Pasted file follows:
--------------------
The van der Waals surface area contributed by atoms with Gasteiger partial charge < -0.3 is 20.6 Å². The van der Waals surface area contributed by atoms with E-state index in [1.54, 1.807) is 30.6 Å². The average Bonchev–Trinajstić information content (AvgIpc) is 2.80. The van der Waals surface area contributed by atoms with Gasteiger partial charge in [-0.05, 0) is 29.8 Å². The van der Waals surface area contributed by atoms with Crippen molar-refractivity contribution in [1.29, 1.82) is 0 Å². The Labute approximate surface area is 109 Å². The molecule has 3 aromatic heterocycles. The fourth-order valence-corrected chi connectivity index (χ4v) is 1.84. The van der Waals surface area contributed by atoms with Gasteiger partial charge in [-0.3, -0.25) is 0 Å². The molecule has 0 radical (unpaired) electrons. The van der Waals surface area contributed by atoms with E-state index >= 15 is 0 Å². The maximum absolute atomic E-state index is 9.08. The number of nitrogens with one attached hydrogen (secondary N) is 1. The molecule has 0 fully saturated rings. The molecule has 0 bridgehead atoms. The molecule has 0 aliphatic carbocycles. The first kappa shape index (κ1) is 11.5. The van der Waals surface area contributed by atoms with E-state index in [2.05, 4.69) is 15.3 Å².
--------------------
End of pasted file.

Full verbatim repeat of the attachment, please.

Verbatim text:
The van der Waals surface area contributed by atoms with Gasteiger partial charge < -0.3 is 20.6 Å². The van der Waals surface area contributed by atoms with E-state index in [1.54, 1.807) is 30.6 Å². The average Bonchev–Trinajstić information content (AvgIpc) is 2.80. The van der Waals surface area contributed by atoms with Gasteiger partial charge in [-0.05, 0) is 29.8 Å². The van der Waals surface area contributed by atoms with Crippen molar-refractivity contribution in [1.29, 1.82) is 0 Å². The Labute approximate surface area is 109 Å². The molecule has 3 aromatic heterocycles. The fourth-order valence-corrected chi connectivity index (χ4v) is 1.84. The van der Waals surface area contributed by atoms with Gasteiger partial charge in [-0.3, -0.25) is 0 Å². The molecule has 0 radical (unpaired) electrons. The van der Waals surface area contributed by atoms with E-state index >= 15 is 0 Å². The maximum absolute atomic E-state index is 9.08. The number of nitrogens with one attached hydrogen (secondary N) is 1. The molecule has 0 fully saturated rings. The molecule has 0 bridgehead atoms. The molecule has 0 aliphatic carbocycles. The first kappa shape index (κ1) is 11.5. The van der Waals surface area contributed by atoms with E-state index in [2.05, 4.69) is 15.3 Å².